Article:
Burgess Mill

Prelude

With the intent of cutting off the last two supply lines out of Petersburg, Boydton Plank Road and the South Side Railroad, Gen. Grant (USA) launches another two-pronged offensive, the sixth overall, aimed at Petersburg and Richmond. In late October, the Army of the James is sent to attack the defenses around Richmond and the II, V, and IX Corps are sent westward around Petersburg.



October 27, 1864

The IX and V Corps were to hit the Confederate fortifications while the II Corps was to cut the supply lines. Between the weather, the terrain, and poor maps the attack went slowly and the Confederates responded quickly.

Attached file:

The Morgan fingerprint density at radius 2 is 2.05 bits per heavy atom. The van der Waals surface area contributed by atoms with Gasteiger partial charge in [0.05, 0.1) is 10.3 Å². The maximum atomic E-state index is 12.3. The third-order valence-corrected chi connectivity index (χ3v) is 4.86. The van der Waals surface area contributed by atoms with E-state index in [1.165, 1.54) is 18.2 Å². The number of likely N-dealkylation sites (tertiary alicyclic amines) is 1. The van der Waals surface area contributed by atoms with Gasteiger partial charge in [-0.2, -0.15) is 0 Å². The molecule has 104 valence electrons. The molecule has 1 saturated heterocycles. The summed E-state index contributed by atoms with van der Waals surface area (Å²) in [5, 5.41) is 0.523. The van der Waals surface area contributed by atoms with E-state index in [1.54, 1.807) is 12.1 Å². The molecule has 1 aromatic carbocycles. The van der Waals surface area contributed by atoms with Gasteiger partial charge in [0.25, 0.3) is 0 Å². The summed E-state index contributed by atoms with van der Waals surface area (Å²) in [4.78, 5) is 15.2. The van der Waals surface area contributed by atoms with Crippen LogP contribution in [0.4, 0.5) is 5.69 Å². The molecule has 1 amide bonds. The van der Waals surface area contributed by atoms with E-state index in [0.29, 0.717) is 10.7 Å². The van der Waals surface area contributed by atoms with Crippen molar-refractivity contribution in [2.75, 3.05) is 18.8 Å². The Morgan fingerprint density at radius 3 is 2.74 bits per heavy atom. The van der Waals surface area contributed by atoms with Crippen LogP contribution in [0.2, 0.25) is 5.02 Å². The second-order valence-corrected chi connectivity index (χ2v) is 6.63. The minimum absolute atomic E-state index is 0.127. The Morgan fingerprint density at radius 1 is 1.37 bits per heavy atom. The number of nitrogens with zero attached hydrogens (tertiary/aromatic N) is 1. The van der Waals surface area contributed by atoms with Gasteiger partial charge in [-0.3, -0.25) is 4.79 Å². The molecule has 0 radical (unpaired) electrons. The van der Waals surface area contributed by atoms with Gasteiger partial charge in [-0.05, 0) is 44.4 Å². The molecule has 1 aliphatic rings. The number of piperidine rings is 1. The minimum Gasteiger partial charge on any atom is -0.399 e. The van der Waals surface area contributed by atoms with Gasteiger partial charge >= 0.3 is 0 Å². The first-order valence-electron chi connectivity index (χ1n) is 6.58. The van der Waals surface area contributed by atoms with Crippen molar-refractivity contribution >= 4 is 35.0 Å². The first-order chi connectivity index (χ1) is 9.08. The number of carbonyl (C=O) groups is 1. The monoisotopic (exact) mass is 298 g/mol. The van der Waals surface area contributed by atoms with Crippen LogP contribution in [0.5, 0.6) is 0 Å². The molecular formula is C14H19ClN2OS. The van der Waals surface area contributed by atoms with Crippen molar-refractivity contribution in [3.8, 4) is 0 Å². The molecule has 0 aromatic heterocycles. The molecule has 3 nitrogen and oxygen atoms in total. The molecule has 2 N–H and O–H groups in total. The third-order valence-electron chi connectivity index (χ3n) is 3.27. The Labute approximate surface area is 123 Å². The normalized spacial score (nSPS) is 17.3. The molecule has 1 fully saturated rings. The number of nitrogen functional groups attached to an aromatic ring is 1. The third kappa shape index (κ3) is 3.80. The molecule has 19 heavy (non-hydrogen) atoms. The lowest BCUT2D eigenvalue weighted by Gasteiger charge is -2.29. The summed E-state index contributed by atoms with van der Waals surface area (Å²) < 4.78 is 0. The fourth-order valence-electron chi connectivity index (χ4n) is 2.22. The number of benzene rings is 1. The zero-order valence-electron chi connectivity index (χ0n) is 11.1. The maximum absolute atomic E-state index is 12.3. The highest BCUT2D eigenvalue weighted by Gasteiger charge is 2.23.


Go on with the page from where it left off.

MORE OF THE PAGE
Gen. Heth (CSA) stretched his line to stop the V and IX Corps from getting to Boydton Plank Road and he then sent Gen. Mahone (CSA) to attack the right flank of the II Corps. Gen. Hancock (USA), commander of the II Corps, turns Mahone's initial success into a trap.

Mahone was repulsed and Hancock showed his old self in this his last battle of the Civil War. However, Union troops were forced to retreat back to their original positions.



Aftermath

The successful Confederate defense at Burgess Mill, combined with the Federal failure at Richmond added up to another failure for a Union offensive.

This, the last major battle of the siege in 1864, was a turning point in the strategy employed by the Union. From this point forward Grant would use a single-prong approach, aimed at Petersburg, to take the last supply lines of Petersburg.



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Last updated: February 26, 2015

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